Could this be as surprising as Forrest Gump’s box of chocolates? What you’re looking at here is a container that could one day contain samples of Mars. Yup, even though a “sample return” mission is still years away, the European Space Agency is already designing a container so that when the time comes, they’ll be ready for the trip.

This 11-pound (five kilogram) container absolutely needs to keep whatever is inside protected and at a constant temperature of 14 Fahrenheit (-10 Celsius) as it journeys from the Martian surface to Earth, which takes several months at the least. And the journey won’t be an easy one, ESA says:

“First, the sample container must be landed on Mars, along with a rover to retrieve a cache of samples carefully selected by a previous mission, according to current mission scenarios,” the agency stated.

A Mars sample return mission is still quite a ways away. Credit: European Space Agency
A Mars sample return mission is still quite a ways away. Credit: European Space Agency

“Then, once filled, it will be launched back up to Mars orbit. There it will remain for several days until a rendezvous spacecraft captures it … Before being returned to Earth, the container will be enclosed in another larger bio-sealed vessel to ensure perfect containment of any returned martian material. This container will then be returned to Earth for a high-speed entry.”

Why not use a parachute? Well, if the samples contain life it would be awkward if the parachute malfunctioned and the capsule scattered stuff all over Earth. That’s why it’s designed for a crash landing; it can in fact withstand forces of at least 400 times the force of gravity, tests of the capsule have revealed.

The prime contractor for this project was French company Mecano I&D. ESA emphasizes this is just a proof of concept so far, and that further refinements are expected. Plus, this little machine needs a ride to and from Mars. When do you think that will happen, and how?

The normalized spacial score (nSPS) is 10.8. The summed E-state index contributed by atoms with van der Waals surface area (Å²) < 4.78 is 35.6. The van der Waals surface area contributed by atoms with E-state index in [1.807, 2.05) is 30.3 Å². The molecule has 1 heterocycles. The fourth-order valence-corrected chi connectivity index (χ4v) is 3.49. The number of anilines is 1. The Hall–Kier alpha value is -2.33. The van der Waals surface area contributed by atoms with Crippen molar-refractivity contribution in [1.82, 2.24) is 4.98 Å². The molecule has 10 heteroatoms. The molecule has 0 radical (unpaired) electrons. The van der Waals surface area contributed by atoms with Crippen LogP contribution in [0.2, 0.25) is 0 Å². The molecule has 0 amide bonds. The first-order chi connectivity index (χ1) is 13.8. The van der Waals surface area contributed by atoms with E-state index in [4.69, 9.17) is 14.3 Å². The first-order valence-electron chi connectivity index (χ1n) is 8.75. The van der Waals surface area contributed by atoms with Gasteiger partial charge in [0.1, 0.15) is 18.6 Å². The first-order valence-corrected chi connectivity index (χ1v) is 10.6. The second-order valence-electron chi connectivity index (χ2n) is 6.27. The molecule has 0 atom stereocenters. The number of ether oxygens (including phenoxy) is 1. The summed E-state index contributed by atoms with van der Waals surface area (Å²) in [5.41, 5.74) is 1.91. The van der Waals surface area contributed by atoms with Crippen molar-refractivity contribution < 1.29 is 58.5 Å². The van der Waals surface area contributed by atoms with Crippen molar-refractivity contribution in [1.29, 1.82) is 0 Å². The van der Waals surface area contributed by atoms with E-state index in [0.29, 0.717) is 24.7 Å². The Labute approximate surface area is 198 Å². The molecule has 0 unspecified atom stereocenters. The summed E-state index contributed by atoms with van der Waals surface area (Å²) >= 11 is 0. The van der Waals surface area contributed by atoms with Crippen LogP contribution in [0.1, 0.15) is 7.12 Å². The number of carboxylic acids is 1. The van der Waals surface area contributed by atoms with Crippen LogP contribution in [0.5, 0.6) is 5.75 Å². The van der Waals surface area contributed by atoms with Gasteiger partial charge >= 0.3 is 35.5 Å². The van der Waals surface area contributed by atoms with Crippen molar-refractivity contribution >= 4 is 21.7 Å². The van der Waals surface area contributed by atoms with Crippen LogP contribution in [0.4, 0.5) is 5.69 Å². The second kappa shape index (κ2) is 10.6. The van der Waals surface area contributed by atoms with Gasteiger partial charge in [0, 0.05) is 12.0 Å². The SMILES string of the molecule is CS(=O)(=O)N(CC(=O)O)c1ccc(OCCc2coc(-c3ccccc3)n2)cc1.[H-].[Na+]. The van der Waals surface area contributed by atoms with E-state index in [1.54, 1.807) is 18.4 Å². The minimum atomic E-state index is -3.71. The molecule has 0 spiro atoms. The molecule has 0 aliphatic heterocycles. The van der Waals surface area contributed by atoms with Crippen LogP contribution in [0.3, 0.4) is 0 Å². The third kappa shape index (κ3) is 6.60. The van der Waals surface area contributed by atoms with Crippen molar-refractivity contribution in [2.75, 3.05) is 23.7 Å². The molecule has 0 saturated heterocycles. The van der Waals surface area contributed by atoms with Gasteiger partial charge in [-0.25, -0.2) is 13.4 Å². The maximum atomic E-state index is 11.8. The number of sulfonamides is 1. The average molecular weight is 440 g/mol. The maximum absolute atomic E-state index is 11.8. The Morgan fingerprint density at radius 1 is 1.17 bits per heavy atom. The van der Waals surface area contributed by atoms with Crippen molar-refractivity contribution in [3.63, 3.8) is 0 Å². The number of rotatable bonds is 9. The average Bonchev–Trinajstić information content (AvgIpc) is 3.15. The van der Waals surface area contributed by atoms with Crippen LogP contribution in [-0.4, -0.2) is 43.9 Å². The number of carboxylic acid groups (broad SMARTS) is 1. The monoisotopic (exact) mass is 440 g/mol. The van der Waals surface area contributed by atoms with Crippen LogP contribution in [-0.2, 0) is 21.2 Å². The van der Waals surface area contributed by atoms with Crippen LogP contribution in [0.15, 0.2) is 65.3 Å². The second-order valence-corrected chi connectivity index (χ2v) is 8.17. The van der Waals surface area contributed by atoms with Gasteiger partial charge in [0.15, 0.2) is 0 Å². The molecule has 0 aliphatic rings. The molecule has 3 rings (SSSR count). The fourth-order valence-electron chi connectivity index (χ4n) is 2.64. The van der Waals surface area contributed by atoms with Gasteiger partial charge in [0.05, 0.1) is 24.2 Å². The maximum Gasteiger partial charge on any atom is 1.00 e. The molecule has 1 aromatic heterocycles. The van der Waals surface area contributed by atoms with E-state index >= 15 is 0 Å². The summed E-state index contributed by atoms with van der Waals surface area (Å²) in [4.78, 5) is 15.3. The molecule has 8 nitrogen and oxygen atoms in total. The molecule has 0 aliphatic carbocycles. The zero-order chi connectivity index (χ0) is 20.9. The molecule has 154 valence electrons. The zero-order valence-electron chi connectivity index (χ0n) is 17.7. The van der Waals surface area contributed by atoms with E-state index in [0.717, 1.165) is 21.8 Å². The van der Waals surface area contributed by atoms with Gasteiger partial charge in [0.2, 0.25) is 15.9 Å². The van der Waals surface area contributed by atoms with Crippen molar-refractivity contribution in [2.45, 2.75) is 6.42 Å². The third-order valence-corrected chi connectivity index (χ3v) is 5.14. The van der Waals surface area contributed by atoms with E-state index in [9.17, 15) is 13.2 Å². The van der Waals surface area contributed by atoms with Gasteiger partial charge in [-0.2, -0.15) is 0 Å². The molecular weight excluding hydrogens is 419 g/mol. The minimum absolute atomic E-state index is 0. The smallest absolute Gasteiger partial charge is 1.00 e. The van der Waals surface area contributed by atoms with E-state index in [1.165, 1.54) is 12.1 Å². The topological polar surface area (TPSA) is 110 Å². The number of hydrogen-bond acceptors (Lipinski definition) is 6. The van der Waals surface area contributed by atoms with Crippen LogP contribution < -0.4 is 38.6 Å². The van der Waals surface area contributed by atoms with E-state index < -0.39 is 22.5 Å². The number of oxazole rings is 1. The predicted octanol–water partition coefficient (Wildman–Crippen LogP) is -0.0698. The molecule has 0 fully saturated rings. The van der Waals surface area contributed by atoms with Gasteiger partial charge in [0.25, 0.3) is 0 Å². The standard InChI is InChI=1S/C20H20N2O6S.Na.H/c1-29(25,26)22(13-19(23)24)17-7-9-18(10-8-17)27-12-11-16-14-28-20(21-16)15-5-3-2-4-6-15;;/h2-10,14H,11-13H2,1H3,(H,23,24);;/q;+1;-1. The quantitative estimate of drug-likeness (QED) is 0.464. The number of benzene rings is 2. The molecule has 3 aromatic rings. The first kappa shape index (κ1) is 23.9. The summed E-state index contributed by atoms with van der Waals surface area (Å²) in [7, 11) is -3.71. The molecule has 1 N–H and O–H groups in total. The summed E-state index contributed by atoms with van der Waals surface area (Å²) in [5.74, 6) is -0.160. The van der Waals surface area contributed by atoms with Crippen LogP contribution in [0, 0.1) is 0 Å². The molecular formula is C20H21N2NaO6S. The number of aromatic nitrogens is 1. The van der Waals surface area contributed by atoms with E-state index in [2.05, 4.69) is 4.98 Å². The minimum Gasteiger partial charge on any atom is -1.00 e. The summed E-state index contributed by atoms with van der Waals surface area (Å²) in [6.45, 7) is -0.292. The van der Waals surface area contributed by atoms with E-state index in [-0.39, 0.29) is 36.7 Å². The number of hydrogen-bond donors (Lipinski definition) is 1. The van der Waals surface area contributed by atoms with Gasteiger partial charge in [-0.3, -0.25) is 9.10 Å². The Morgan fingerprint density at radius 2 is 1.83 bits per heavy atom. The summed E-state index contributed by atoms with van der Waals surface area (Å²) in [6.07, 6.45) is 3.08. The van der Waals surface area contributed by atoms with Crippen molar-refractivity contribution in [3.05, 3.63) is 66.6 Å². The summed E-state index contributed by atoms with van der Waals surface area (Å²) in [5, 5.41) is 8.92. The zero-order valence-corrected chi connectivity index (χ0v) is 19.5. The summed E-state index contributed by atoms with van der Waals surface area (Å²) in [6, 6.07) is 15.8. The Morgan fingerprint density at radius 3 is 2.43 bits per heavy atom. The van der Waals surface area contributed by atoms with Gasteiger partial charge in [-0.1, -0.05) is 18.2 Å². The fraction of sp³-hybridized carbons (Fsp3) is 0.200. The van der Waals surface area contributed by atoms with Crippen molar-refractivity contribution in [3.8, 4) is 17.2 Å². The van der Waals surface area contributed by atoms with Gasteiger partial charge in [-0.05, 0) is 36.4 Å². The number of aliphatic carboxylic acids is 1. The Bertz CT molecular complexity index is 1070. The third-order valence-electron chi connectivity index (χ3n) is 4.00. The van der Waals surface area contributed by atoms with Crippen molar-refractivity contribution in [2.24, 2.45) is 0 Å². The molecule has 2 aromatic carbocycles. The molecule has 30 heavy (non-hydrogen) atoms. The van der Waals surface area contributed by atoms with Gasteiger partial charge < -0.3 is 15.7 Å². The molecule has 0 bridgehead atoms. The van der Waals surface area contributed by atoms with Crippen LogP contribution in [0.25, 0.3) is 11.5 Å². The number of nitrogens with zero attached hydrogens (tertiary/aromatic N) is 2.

Source: European Space Agency

Curiosity Gets a Sister – What Should She Do ? Scientists Speak

Mars Curiosity Sisters a1_Ken Kremer

Image caption: Seeing Double – Future Martian Sisters. NASA just announced plans to build and launch a new Mars science robotic rover in 2020 based on the design of the tremendously successful Curiosity rover which touched down safely inside Gale Crater on Aug. 6, 2012. This mosaic illustrates an imaginary Red Planet get-together of Curiosity and her yet to be constructed Martian sister. Credit: NASA/JPL-Caltech/MSSS/Ken Kremer

Curiosity will apparently get a sister after all and she’ll be born in 2020 – rising from the ashes of a near death experience.

The good news concerning approval of a future NASA Mars rover was announced this week by John Grunsfeld, NASA Associate Administrator for the Science Mission Directorate at NASA HQ, at the 2012 annual meeting of the AGU (American Geophysical Union) held in San Francisco.

What should Curiosity’s younger sister do? There are a multitude of great ideas, but a paucity of money in these very tough budget times – foremost among them is to gather and return the first ever Martian soil samples to Earth. What should the science goals be especially with regards to sample cache/return?

So, I asked these questions to Grunsfeld and leading Mars scientists, including Steve Squyres, Ray Arvidson and Jim Bell, the science team and camera leaders of NASA’s wildly successful Spirit and Opportunity Mars Exploration Rovers (MER). Opportunity is nearing the 9th anniversary of her Red Planet touchdown – and is exploring the most scientifically bountiful terrain yet of her entire mission at this very moment.

The design for the new Mars rover, let’s call it MSL 2, will be largely based on NASA’s hugely successful Curiosity Mars Science Laboratory (MSL) rover and the breathtaking rocket powered ‘Sky Crane’ landing architecture she so elegantly employed for touchdown barely 4 months ago on Aug. 6, 2012.

Grunsfeld and the researchers weighed in to Universe Today with their thoughts on this – “Will the 2020 Mars rover be focused on astrobiology and the search for life? Or, other goals like sample return or future human visits?”

“That question will ultimately be determined by the Science Definition Team,” Grunsfeld told me. “Historically the driving question behind our Mars exploration has been ‘are we alone in the universe?’ that includes searching for signs of conditions supportive of past and/or present life on Mars.”